mHealth, Physicians and HIPPA: The Brave New World of Patient Communications

Healthcare is evolving as technology is evolving, but where does that leave physicians? And what about patient privacy? When done right, new technologies should better the work of physicians, and still leave privacy intact.

According to an overview of mHealth on Wikipedia, mHealth refers to “the practice of medicine and public health supported by mobile devices.” With an increasing number of people gaining access to mobile devices like cell phones in both industrialized and developing nations, there is a great deal of promise for healthcare delivery over such devices.

recent article from mHealth Intelligence found that 90% of physicians surveyed felt that mHealth messages to patients would be an important part of care management in the coming years. The article also offers some advice for physicians looking to engage in mHealth, including to use these types of communications to reiterate in-person education, to remind patients about preventative care, and to encourage patients to make healthy choices.

Additionally, though there are many types of mHealth, SMS (text messages) may prove to be the most powerful when it comes to helping people, particularly those with chronic conditions, stay healthy.

These ideas are promising, but where does that leave physicians concerned about patient privacy, and the strict rules around HIPPA? According to an article in Health IT Security,  HIPPA rules can actually be a positive for these new technologies. Certainly, there are serious privacy concerns to take into account when using technology like mHealth. Health systems and health employers should take HIPPA training that includes discussion of new technology very seriously, and seek platforms that are secure. Patients should also understand the potential risks that may be involved.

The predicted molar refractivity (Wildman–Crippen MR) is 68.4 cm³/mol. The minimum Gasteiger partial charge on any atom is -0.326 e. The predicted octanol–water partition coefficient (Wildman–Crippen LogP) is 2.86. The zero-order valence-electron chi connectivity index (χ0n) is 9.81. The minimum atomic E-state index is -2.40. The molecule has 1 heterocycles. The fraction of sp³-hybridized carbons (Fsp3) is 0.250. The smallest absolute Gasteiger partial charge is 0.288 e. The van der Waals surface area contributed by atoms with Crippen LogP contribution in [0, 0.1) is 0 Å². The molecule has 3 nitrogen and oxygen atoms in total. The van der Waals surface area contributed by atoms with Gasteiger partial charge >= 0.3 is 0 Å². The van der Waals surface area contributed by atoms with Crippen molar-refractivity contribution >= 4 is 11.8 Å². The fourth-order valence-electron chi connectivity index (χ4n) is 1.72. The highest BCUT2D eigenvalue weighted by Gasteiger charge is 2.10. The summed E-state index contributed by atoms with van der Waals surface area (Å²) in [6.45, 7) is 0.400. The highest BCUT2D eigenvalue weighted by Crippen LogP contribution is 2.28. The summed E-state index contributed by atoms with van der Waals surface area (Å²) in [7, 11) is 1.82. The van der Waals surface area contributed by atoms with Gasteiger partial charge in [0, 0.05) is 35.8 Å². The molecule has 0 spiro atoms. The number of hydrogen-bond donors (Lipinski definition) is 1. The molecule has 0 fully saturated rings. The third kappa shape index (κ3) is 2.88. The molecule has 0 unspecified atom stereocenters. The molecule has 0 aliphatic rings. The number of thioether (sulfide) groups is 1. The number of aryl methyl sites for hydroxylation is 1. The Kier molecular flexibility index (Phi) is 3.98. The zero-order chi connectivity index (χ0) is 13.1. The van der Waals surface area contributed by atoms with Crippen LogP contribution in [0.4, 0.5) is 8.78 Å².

That said, HIPPA should not be an excuse to avoid new technologies. They should guide choice, but not stop implementation. Additionally, depending on the use of these platforms, there can be flexibility. For messages that are educational or encouraging, or serve as reminders, there is much more freedom.

At the end of the day, physicians and health organizations should be ready to adapt to changing technologies as their patients’ preferences change. Just as innovations related to treatment have dramatically changed our health system, so will communication technology.

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